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Debt-Ceiling Deal? ‘Hell, No Caucus’ Stands Firm

Above: U.S. Senate Minority Leader Sen. Mitch McConnell (R-KY) (3rd L) speaks as (L-R) Senate Minority Whip Sen. Jon Kyl (R-AZ), Sen. John Barrasso (R-WY), and Sen. Lamar Alexander (R-TN) listen during a news conference July 12, 2011 on Capitol Hill in Washington, DC.

A fourth consecutive day of talks at the White House for a deal to raise the debt ceiling by Aug. 2 ended abruptly Wednesday night, with President Obama walking out on a meeting with congressional leaders. That was hours after the credit-ratings agency Moody's threatened to cut the U.S. credit rating, warning of an increased risk of a government debt default.

Meanwhile, GOP congressional leaders in particular are increasingly at odds with members of their own party in the debt-ceiling debate.

From left House Minority Leader Nancy Pelosi (D-CA), Speaker of the House John Boehner (R-OH), President Barack Obama, Senate Majority Leader Senator Harry Reid (D-NV) and Vice President Joseph R. Biden sit before a meeting in the Cabinet Room of the White House July 10, 2011 in Washington, DC.
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Above: From left House Minority Leader Nancy Pelosi (D-CA), Speaker of the House John Boehner (R-OH), President Barack Obama, Senate Majority Leader Senator Harry Reid (D-NV) and Vice President Joseph R. Biden sit before a meeting in the Cabinet Room of the White House July 10, 2011 in Washington, DC.

House Speaker John Boehner sounded a tad exasperated earlier this week on Fox News when asked whether he had enough votes in his big Republican majority to raise the debt ceiling.

"We have a number of our members who just don't believe that they should ever vote to increase the debt ceiling," Boehner said.

In fact, as many as half of the House Republicans now appear inclined to vote against increasing the nation's legal borrowing limit — something Congress has already done 89 times since 1939. Obama warned on CBS this week that not raising the debt ceiling by Aug. 2 could mean some people will not get their monthly Social Security checks.

"There may simply not be the money in the coffers to do it," he said.

'Quit Lying'

In a Web video posted Wednesday, freshman House Republican Joe Walsh of Illinois accused the president of misleading people.

"President Obama, quit lying," Walsh said. "You know darn well that if Aug. 2 comes and goes, there's plenty of money to pay off our debt and cover all of our Social Security obligations."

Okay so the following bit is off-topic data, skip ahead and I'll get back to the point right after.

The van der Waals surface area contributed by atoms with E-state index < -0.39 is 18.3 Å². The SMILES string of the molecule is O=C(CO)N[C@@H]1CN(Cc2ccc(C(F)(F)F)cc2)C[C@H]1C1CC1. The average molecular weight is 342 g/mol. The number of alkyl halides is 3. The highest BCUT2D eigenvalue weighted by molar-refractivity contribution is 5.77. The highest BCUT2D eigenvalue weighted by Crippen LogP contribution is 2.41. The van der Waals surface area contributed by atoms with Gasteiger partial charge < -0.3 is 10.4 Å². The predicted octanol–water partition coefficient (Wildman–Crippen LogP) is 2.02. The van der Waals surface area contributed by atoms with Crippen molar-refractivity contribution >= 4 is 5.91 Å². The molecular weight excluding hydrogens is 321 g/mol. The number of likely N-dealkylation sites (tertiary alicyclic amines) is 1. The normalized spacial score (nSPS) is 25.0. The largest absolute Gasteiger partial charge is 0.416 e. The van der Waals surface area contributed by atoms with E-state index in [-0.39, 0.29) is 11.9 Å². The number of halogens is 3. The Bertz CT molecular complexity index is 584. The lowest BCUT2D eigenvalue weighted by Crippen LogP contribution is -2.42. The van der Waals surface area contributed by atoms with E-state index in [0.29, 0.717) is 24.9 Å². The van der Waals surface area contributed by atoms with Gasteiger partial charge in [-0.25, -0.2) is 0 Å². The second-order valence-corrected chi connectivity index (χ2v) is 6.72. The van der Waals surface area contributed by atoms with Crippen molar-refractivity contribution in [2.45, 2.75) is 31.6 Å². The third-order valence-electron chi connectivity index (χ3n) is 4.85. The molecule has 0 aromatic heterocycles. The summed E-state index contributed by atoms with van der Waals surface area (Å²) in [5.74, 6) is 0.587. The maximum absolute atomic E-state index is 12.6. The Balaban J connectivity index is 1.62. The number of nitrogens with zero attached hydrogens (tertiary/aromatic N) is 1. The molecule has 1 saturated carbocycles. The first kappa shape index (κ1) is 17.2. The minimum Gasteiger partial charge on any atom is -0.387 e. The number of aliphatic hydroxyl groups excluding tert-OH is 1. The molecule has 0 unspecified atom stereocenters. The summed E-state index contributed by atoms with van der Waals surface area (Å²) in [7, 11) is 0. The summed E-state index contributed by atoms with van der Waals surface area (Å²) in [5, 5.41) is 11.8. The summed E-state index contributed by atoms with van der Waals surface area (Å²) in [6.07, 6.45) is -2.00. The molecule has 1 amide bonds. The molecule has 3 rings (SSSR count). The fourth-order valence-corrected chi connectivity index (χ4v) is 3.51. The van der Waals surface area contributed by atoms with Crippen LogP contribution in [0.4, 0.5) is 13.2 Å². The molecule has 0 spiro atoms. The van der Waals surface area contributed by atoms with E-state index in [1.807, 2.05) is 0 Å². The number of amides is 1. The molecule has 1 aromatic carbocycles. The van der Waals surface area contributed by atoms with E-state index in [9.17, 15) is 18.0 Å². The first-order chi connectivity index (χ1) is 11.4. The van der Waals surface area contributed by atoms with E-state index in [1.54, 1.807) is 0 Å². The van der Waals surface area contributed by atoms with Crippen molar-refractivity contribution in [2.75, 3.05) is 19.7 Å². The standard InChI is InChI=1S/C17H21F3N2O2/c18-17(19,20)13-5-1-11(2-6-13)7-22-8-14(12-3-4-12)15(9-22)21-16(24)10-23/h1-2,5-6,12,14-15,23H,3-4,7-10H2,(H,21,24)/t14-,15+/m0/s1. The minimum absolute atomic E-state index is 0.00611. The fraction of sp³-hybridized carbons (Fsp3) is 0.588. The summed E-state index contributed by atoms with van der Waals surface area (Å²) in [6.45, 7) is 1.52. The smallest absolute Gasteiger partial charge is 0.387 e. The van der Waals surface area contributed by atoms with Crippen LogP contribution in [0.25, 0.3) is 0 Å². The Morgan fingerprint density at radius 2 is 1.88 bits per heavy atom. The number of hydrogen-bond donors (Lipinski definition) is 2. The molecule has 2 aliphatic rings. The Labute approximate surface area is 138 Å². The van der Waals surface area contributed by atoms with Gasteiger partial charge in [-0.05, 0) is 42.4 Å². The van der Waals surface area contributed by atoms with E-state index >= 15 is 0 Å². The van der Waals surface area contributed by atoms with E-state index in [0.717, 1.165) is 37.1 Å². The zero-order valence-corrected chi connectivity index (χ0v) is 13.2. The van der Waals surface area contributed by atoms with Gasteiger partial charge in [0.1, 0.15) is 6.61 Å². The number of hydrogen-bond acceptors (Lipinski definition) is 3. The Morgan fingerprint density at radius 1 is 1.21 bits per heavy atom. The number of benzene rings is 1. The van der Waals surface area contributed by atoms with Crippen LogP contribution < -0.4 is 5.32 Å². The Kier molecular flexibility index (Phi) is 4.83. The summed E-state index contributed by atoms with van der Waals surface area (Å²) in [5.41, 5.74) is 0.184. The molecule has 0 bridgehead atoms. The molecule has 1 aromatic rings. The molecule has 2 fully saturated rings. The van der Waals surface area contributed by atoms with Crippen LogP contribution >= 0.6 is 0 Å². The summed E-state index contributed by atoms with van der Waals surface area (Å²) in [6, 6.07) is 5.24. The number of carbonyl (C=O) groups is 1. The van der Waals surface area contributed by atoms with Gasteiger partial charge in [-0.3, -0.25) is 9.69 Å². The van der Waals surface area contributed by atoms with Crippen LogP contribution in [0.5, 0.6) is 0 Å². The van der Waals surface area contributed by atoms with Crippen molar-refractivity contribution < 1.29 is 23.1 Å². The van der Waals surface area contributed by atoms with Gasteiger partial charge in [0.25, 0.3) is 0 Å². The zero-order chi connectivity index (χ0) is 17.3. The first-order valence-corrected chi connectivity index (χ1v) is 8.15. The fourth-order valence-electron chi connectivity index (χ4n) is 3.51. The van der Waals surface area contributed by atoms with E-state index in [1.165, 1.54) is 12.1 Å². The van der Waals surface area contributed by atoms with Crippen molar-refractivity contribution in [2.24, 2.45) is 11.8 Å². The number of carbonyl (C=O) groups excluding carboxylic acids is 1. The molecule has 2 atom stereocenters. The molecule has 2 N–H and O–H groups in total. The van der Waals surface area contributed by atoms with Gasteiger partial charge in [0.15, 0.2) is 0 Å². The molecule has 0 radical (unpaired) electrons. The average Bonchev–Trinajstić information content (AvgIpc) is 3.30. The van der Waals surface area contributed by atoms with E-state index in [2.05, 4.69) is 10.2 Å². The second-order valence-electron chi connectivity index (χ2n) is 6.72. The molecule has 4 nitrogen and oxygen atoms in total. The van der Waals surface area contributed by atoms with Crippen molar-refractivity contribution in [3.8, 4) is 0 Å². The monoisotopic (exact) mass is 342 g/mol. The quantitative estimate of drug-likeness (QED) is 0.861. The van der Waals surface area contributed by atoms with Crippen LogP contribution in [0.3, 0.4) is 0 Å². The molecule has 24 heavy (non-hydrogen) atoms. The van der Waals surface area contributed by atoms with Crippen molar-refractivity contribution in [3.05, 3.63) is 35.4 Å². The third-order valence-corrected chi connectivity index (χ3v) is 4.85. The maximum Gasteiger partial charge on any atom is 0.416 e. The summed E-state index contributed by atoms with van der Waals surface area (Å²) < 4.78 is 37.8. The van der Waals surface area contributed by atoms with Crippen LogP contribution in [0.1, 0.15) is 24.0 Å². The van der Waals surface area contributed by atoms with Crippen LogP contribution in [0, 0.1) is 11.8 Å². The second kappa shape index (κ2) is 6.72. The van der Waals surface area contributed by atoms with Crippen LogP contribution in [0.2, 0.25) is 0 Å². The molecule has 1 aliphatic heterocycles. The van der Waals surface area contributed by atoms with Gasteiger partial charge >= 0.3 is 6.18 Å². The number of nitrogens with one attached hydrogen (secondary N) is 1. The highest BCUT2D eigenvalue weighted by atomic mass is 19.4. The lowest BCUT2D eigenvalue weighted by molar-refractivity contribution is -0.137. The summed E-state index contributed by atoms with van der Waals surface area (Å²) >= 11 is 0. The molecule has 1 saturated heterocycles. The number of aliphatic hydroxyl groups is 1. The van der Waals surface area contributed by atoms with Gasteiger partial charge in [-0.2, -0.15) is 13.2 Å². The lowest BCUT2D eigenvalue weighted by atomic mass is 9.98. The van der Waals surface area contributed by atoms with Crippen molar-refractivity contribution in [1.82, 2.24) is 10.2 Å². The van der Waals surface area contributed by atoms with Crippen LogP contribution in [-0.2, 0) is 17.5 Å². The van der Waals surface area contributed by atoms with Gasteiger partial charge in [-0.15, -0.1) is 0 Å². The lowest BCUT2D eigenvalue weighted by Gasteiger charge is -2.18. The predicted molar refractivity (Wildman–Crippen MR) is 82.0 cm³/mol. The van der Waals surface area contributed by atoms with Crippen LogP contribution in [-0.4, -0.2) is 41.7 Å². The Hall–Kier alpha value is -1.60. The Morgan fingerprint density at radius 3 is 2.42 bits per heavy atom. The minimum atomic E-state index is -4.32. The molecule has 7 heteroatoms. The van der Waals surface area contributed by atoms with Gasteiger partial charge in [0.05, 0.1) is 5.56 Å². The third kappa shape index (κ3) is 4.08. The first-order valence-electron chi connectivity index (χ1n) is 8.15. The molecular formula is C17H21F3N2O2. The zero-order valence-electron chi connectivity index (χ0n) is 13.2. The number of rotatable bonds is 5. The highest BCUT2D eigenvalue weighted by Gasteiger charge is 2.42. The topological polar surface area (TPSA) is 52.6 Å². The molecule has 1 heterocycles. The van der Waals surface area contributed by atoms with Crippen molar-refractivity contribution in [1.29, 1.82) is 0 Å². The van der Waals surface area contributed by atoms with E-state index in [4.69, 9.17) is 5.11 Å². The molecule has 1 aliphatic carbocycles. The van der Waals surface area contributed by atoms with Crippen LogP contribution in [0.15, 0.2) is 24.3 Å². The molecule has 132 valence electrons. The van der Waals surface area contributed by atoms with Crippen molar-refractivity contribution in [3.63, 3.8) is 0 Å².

Walsh, who got elected with strong Tea Party backing, is a leading member of what's been dubbed the "Hell, No caucus" — the Republican lawmakers who refuse to raise the debt ceiling. House Tea Party Caucus Chairwoman Michele Bachmann of Minnesota, who is running for president, accused Obama and Treasury Secretary Timothy Geithner of selling the nation a bill of goods.

"It's this: that if Congress fails to raise the debt ceiling by $2.5 trillion, that somehow the United States will go into default and we will lose the full faith and credit of the United States," she said. "That is simply not true."

That puts Bachmann and many other House Republicans at odds with Boehner, who had this warning in the Fox News interview: "Missing Aug. 2 could spook the market, and you could have a real catastrophe. Nobody wants that to happen."

Will Opposition Backfire?

Fellow House Republican Louie Gohmert of Texas says he thinks Boehner has been bamboozled.

"The problem with the speaker, in him saying that, is he believed the president, and I will encourage the speaker not to believe the president anymore," he said.

Gohmert and other House Republicans are pushing legislation that puts active-duty service members and debt holders at the head of the line for government payments if the debt ceiling is not raised. Their willingness to allow at least a partial default on the debt alarms Senate Republican leader Mitch McConnell. He told radio host Laura Ingraham on Wednesday that Republicans would be saddled with the blame for a default. That, he said, would put them in a very bad position for next year's election.

"We knew shutting down the government in 1995 was not going to work for us," he said. "It helped Bill Clinton get re-elected. I refuse to help Barack Obama get re-elected by marching Republicans into a position where we have co-ownership of a bad economy."

McConnell has proposed a plan in which Congress would authorize Obama to raise the debt ceiling, without any of the massive deficit reduction that Republicans have been demanding. It's a fallback plan to be used only if a deal cannot be reached among negotiators.

But Tennessee Republican Sen. Bob Corker calls it an embarrassment.

"This place is way too caught up in trying to protect each side for the 2012 elections," he said.

Still, Lamar Alexander, Tennessee's other GOP senator, predicts McConnell's contingency plan will only keep looking better.

"I think after about one week, maybe two weeks, there are going to be a lot of Republicans and a lot of Democrats thanking Sen. McConnell for leaving an option on the table so that we don't have a default," he said.

But there likely won't be many thanks from the "Hell, No caucus."

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